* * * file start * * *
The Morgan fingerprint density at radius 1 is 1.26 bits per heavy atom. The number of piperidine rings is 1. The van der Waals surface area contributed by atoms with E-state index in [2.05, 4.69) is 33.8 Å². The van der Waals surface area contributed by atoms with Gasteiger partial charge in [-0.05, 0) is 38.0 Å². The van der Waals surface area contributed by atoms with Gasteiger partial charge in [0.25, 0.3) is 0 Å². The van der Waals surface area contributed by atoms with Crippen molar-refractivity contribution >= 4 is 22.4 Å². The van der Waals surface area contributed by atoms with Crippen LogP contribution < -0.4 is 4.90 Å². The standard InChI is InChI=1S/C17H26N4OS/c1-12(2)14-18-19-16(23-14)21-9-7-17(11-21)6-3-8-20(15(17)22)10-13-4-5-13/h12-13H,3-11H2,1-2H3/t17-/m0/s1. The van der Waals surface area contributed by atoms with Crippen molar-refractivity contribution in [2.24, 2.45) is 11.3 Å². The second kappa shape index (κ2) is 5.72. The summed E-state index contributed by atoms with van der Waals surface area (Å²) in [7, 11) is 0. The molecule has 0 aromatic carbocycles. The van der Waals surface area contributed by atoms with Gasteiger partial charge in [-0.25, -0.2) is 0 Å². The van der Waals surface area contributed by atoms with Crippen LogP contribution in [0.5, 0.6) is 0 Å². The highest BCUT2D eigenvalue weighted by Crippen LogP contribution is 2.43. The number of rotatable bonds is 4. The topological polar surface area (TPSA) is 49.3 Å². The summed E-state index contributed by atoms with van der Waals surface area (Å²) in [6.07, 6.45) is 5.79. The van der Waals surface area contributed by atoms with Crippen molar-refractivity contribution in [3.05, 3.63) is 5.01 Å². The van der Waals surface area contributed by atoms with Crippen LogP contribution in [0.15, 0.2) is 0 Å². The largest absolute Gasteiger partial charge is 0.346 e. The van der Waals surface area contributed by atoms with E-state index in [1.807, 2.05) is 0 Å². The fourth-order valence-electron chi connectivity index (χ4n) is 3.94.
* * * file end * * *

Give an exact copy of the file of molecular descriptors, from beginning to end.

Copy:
The Morgan fingerprint density at radius 1 is 1.26 bits per heavy atom. The number of piperidine rings is 1. The van der Waals surface area contributed by atoms with E-state index in [2.05, 4.69) is 33.8 Å². The van der Waals surface area contributed by atoms with Gasteiger partial charge in [-0.05, 0) is 38.0 Å². The van der Waals surface area contributed by atoms with Gasteiger partial charge in [0.25, 0.3) is 0 Å². The van der Waals surface area contributed by atoms with Crippen molar-refractivity contribution >= 4 is 22.4 Å². The van der Waals surface area contributed by atoms with Crippen LogP contribution < -0.4 is 4.90 Å². The standard InChI is InChI=1S/C17H26N4OS/c1-12(2)14-18-19-16(23-14)21-9-7-17(11-21)6-3-8-20(15(17)22)10-13-4-5-13/h12-13H,3-11H2,1-2H3/t17-/m0/s1. The van der Waals surface area contributed by atoms with Crippen molar-refractivity contribution in [2.24, 2.45) is 11.3 Å². The second kappa shape index (κ2) is 5.72. The summed E-state index contributed by atoms with van der Waals surface area (Å²) in [7, 11) is 0. The molecule has 0 aromatic carbocycles. The van der Waals surface area contributed by atoms with Gasteiger partial charge in [-0.25, -0.2) is 0 Å². The van der Waals surface area contributed by atoms with Crippen LogP contribution in [0.5, 0.6) is 0 Å². The highest BCUT2D eigenvalue weighted by Crippen LogP contribution is 2.43. The number of rotatable bonds is 4. The topological polar surface area (TPSA) is 49.3 Å². The summed E-state index contributed by atoms with van der Waals surface area (Å²) in [6.07, 6.45) is 5.79. The van der Waals surface area contributed by atoms with Crippen molar-refractivity contribution in [3.05, 3.63) is 5.01 Å². The van der Waals surface area contributed by atoms with Crippen LogP contribution in [0.15, 0.2) is 0 Å². The largest absolute Gasteiger partial charge is 0.346 e. The van der Waals surface area contributed by atoms with E-state index in [1.807, 2.05) is 0 Å². The fourth-order valence-electron chi connectivity index (χ4n) is 3.94.